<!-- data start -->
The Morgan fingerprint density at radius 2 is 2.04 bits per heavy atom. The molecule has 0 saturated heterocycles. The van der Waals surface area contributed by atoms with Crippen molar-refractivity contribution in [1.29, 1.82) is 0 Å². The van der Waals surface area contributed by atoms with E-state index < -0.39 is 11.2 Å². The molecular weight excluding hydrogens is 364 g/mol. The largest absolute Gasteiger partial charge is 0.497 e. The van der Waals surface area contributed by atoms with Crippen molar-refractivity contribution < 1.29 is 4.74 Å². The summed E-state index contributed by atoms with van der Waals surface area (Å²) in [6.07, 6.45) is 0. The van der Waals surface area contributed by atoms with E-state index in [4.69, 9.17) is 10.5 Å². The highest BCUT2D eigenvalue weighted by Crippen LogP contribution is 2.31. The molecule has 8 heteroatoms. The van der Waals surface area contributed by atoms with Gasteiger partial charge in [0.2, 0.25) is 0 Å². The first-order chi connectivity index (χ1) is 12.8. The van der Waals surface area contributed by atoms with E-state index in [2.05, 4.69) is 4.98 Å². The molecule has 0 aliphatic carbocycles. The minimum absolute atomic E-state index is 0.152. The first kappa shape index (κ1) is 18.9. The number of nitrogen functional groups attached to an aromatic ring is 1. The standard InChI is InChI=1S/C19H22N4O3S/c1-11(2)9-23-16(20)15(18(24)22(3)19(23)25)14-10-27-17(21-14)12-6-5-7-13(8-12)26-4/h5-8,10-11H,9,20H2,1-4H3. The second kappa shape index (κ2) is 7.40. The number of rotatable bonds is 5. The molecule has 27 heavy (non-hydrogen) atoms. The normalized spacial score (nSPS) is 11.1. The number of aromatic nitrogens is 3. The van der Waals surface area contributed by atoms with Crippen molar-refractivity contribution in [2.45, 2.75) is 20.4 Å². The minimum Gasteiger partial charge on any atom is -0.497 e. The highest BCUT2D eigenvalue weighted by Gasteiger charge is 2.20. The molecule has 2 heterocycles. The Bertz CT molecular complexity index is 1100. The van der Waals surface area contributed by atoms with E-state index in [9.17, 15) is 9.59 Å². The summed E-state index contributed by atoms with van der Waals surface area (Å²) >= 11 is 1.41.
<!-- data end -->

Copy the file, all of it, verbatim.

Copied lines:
The Morgan fingerprint density at radius 2 is 2.04 bits per heavy atom. The molecule has 0 saturated heterocycles. The van der Waals surface area contributed by atoms with Crippen molar-refractivity contribution in [1.29, 1.82) is 0 Å². The van der Waals surface area contributed by atoms with E-state index < -0.39 is 11.2 Å². The molecular weight excluding hydrogens is 364 g/mol. The largest absolute Gasteiger partial charge is 0.497 e. The van der Waals surface area contributed by atoms with Crippen molar-refractivity contribution < 1.29 is 4.74 Å². The summed E-state index contributed by atoms with van der Waals surface area (Å²) in [6.07, 6.45) is 0. The van der Waals surface area contributed by atoms with E-state index in [4.69, 9.17) is 10.5 Å². The highest BCUT2D eigenvalue weighted by Crippen LogP contribution is 2.31. The molecule has 8 heteroatoms. The van der Waals surface area contributed by atoms with Gasteiger partial charge in [0.2, 0.25) is 0 Å². The first-order chi connectivity index (χ1) is 12.8. The van der Waals surface area contributed by atoms with E-state index in [2.05, 4.69) is 4.98 Å². The molecule has 0 aliphatic carbocycles. The minimum absolute atomic E-state index is 0.152. The first kappa shape index (κ1) is 18.9. The number of nitrogen functional groups attached to an aromatic ring is 1. The standard InChI is InChI=1S/C19H22N4O3S/c1-11(2)9-23-16(20)15(18(24)22(3)19(23)25)14-10-27-17(21-14)12-6-5-7-13(8-12)26-4/h5-8,10-11H,9,20H2,1-4H3. The second kappa shape index (κ2) is 7.40. The number of rotatable bonds is 5. The molecule has 27 heavy (non-hydrogen) atoms. The normalized spacial score (nSPS) is 11.1. The number of aromatic nitrogens is 3. The van der Waals surface area contributed by atoms with Crippen molar-refractivity contribution in [2.45, 2.75) is 20.4 Å². The minimum Gasteiger partial charge on any atom is -0.497 e. The highest BCUT2D eigenvalue weighted by Gasteiger charge is 2.20. The molecule has 2 heterocycles. The Bertz CT molecular complexity index is 1100. The van der Waals surface area contributed by atoms with E-state index in [9.17, 15) is 9.59 Å². The summed E-state index contributed by atoms with van der Waals surface area (Å²) >= 11 is 1.41.